Wednesday 1 February 2023

New book

December 2022.
am working on a new book about poetry in the 21st century. I started at the end of August and sometime around December 15th counted that I had 150,000 words and it was time to halt. I have been taking a break since then – actually still working every day, just not adding new chapters. The title is likely to be “Beautiful feelings of sensitive people”.

have been checking on early Christian vernacular literature. Heer says that the rise of this new literature in the vernacular (German) was the product of Dominican priests writing for nuns in the 70 Dominican nunneries of Germany. So, not to do with lay literacy but with a relatively un-educated part of the clergy itself. They presumably did not know Latin but could read and hence needed books. The history of lay literacy is slightly different.

The start point was looking at the Poetry Book Society website. I actually wanted to spot books I could review. I became fascinated by this as a shop window, and finally downloaded 19 quarters of their “suggested” books and turned them into a spreadsheet. I filtered out foreign poets and came up with a dataset of 990 poets and 1190 titles. I thought this proved that a survey was impossible, but after a while I felt that it was useful to take a dip into that big river and see what I could come up with. Obviously the background is “depolarisation” – about 20 years ago I began to get into a broader view of poetry than just the Alternative. After a few years of delving and pondering, I produced a book called “The long 1950s”, which still halted in 1997, but took the poets who hadn’t taken on the “innovation package” of the 1960s and had continued to write in the old styles. I found that rewarding and there wasn't much chance of me taking a narrow, Alternative only, view of the last 20 years.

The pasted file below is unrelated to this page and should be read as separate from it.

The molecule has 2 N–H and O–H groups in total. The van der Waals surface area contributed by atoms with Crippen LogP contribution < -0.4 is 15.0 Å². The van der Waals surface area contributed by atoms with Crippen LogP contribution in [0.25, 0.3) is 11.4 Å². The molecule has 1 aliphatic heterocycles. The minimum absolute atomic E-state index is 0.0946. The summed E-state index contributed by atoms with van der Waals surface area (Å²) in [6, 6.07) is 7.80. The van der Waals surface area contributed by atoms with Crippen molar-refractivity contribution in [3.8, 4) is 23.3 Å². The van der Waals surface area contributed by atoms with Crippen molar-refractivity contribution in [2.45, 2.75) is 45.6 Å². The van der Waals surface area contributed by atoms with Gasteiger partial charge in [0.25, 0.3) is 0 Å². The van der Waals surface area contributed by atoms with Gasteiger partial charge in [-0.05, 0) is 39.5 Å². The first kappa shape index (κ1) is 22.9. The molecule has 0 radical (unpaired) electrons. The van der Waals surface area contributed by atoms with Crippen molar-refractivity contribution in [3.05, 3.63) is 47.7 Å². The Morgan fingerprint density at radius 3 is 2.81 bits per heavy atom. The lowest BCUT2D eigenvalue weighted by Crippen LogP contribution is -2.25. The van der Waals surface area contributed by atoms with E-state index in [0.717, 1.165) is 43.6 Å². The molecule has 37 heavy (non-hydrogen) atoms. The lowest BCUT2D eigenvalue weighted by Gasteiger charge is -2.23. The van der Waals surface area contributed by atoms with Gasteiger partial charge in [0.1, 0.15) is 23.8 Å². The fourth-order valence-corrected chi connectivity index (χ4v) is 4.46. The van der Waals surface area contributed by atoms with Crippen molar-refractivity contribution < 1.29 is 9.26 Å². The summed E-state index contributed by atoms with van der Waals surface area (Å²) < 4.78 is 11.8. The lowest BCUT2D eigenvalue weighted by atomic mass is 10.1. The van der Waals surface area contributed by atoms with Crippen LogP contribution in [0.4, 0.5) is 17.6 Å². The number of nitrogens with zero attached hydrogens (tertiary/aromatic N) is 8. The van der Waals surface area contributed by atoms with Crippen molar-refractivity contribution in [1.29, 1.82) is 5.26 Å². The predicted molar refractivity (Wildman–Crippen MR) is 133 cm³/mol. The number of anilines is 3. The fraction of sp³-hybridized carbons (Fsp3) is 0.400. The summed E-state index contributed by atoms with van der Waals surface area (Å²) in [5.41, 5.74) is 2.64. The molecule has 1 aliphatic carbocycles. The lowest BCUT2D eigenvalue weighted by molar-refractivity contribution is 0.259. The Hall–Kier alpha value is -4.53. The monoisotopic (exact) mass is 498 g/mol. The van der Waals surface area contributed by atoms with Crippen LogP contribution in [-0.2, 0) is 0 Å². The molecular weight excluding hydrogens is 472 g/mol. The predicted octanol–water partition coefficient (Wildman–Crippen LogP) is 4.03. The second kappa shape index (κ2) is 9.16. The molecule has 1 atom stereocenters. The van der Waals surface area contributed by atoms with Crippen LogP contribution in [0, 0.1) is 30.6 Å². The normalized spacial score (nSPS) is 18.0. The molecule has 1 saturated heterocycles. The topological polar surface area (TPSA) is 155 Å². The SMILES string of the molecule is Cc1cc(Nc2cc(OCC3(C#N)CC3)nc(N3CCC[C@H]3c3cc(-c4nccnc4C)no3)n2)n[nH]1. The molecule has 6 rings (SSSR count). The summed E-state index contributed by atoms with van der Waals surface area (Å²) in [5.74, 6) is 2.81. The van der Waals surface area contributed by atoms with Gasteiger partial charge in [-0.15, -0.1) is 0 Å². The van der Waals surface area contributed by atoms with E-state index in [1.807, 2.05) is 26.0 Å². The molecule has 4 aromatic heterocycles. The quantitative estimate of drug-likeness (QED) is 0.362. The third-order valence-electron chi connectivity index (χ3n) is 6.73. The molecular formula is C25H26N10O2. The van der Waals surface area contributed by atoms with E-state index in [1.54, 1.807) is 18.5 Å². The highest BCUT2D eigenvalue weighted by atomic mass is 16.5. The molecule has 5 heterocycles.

Quote from an email to a friend: “at the risk of going on and on, I want to say that the figure of 990 authors does not represent a target I am going to meet... It is more like a scientific paper where you spend half your energy analysing why the data you have is so incomplete and what questions you can ever legitimately ask of it.
I looked at the classic generational (“under 35”) anthology Dear World and Everyone in it. 74 names. Of which 52 were NOT in the PBS list of 990. What I think this means is that the PBS website is just a shop window, many many powerful poets don’t feature in it at all. Wrestling with the 990 is not going to win the war... it is a battle which will not get you closer to the objective.